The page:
Prime Minister Allen Chastanet has told St Lucians that the country is broke. In a television broadcast on Sunday night, Chastanet, said: “We have no more money. What we are hoping to do is to regain the strength of our economy so many persons can be re-employed.”
Antigua & Barbuda
Scotiabank is selling its Antigua and Barbuda operations to the Eastern Caribbean Amalgamated Bank Limited (“ECAB”). Scotiabank’s general services in Antigua and Barbuda contains two branches with less than 75 employees. The settlement is subjected to regulatory permissions and other conventional closing requirements.ECAB is a full-service commercial bank placed in Antigua and Barbuda that is bound to expanding its operations and giving high-quality products and assistance to all stakeholders.
The International Monetary Fund (IMF) this week dampened The Bahamas’ prospects of a swift rebound from COVID-19 by slashing this nation’s projected 2021 economic growth to 4.6 per cent. Its revised forecast, which shaved 2.1 percentage points off the 6.7 percent gross domestic product (GDP) growth it predicted for The Bahamas back in April, further signals that this nation – in common with many others – faces a longer and harder road to recover from the pandemic than initially thought. The Fund, which had forecast an 8.3 percent contraction during the first weeks of the COVID-19 lockdown, is now predicting a 14.8 percent shrinkage.
Grenada’s Minister for Tourism, Clarice Modeste-Curwen, says cruise tourism is expected to resume in earnest in November. This despite the February 2021 resumption of cruise sailing date set by the US Centre for Disease Control (CDC). The minister noted that two luxurious cruise ships namely Sea Born and Sea Dream Yacht Club operating out of Europe, have included Grenada on a list of islands to be visited in their weekly tour to the Southern Caribbean from November to April of 2021.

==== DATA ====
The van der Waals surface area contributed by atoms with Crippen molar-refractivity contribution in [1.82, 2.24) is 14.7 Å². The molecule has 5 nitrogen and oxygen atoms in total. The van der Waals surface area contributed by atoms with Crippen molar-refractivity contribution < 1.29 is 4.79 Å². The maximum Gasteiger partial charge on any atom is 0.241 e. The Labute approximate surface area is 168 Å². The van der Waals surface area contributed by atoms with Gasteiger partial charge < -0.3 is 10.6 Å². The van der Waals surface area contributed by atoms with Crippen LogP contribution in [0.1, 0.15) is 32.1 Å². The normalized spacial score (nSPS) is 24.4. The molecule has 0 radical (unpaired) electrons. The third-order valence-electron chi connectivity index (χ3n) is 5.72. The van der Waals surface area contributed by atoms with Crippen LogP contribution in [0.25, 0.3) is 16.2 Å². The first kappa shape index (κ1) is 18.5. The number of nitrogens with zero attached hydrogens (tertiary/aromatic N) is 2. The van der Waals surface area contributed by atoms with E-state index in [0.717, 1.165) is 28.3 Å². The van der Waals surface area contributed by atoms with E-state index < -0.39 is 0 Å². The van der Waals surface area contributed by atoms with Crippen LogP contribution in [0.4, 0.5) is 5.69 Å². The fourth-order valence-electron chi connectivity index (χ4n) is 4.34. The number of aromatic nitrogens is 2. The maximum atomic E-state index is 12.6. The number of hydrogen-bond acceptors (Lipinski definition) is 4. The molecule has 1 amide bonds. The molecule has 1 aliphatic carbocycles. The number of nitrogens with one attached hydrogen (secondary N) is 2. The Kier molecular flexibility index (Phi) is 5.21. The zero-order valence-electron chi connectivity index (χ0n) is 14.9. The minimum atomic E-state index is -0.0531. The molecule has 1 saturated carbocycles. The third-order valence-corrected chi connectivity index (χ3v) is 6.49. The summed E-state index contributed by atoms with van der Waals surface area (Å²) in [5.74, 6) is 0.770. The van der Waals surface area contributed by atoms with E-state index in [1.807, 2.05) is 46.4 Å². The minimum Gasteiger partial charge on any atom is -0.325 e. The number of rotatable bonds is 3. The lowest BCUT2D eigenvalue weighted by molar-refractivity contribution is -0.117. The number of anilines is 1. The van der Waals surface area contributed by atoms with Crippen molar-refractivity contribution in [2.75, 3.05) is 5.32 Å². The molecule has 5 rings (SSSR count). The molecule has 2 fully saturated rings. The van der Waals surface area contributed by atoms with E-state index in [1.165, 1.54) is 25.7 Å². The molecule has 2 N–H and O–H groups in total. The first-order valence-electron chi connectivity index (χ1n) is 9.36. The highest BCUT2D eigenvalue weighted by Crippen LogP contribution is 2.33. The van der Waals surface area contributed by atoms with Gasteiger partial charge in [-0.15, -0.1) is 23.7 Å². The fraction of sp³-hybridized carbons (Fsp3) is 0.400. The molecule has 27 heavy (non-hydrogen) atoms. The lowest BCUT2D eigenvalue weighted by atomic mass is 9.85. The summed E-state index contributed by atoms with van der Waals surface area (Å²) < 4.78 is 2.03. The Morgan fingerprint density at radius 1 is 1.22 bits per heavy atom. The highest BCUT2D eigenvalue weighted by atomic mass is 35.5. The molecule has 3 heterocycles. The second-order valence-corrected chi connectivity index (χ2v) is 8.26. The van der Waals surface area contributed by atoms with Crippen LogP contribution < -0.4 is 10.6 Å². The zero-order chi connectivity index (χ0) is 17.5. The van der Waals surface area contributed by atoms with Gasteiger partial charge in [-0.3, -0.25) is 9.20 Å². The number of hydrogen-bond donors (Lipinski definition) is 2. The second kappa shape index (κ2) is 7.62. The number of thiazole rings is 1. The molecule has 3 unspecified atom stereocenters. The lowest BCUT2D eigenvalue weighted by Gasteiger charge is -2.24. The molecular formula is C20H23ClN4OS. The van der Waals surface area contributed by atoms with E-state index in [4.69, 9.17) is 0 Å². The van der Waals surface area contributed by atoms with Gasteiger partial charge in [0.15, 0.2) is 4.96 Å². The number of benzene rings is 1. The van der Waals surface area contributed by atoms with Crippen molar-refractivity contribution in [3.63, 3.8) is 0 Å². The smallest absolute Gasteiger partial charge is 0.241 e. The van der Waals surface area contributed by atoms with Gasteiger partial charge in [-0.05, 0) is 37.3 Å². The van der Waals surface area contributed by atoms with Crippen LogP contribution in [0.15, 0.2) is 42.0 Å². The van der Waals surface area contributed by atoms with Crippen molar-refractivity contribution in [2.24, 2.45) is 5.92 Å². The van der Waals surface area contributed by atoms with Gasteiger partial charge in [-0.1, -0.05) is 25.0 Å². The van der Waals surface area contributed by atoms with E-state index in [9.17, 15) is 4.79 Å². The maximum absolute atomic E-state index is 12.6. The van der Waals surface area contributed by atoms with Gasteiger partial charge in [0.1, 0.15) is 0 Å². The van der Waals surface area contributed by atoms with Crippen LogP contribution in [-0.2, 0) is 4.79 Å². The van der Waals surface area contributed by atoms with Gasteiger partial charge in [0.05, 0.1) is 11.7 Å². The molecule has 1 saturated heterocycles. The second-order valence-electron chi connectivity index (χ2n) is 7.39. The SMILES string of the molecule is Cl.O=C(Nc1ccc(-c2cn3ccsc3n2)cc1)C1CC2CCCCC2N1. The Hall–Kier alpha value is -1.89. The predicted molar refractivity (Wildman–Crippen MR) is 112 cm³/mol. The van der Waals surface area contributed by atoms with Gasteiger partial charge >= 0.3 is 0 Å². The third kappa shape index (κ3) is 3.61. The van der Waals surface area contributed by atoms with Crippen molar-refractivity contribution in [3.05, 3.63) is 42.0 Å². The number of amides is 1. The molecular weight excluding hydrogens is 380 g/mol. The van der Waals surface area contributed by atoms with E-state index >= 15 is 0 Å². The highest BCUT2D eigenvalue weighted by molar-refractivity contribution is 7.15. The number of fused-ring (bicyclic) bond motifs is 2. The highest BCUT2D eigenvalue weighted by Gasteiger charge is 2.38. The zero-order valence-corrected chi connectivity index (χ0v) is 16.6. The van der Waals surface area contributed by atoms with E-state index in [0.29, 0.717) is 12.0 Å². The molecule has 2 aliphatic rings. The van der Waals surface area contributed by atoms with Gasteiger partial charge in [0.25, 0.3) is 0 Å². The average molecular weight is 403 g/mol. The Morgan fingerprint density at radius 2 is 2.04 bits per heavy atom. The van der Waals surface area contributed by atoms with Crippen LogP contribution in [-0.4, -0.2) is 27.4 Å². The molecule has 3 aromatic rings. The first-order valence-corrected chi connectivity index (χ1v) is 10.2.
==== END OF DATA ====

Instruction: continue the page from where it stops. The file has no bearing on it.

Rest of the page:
The Central Bank of Curacao and St. Maarten (CBCS) says it will issue a bond on behalf of the country on Wednesday, October 21, 2020. The NAf 75,000,000 sinking bond will have a duration of 25 years at 5 percent interest.
Up to Monday, October 19, 2020, at 10 A.M., the general public will be able to subscribe to this bond issue at all commercial banks in Curaçao and Sint Maarten. Subscription will take place according to the tender system in which parties indicate for which amount and price they wish to participate in the loan, thereby revealing their desired yield.
Talks continue between the Netherlands and Aruba and Curaçao about the third liquidity support tranche and future COVID-19 assistance for the Dutch Caribbean islands.
Ministers Plenipotentiary Anthony Begina of Curaçao, Eddy Paris of Aruba (acting) and Rene Violenus of St. Maarten said o final agreement has been reached but the Curaçao Parliament has given the green light for the OHO or the Entity for Reform and Development (“Orgaan voor Hervorming en Ontwikkeling).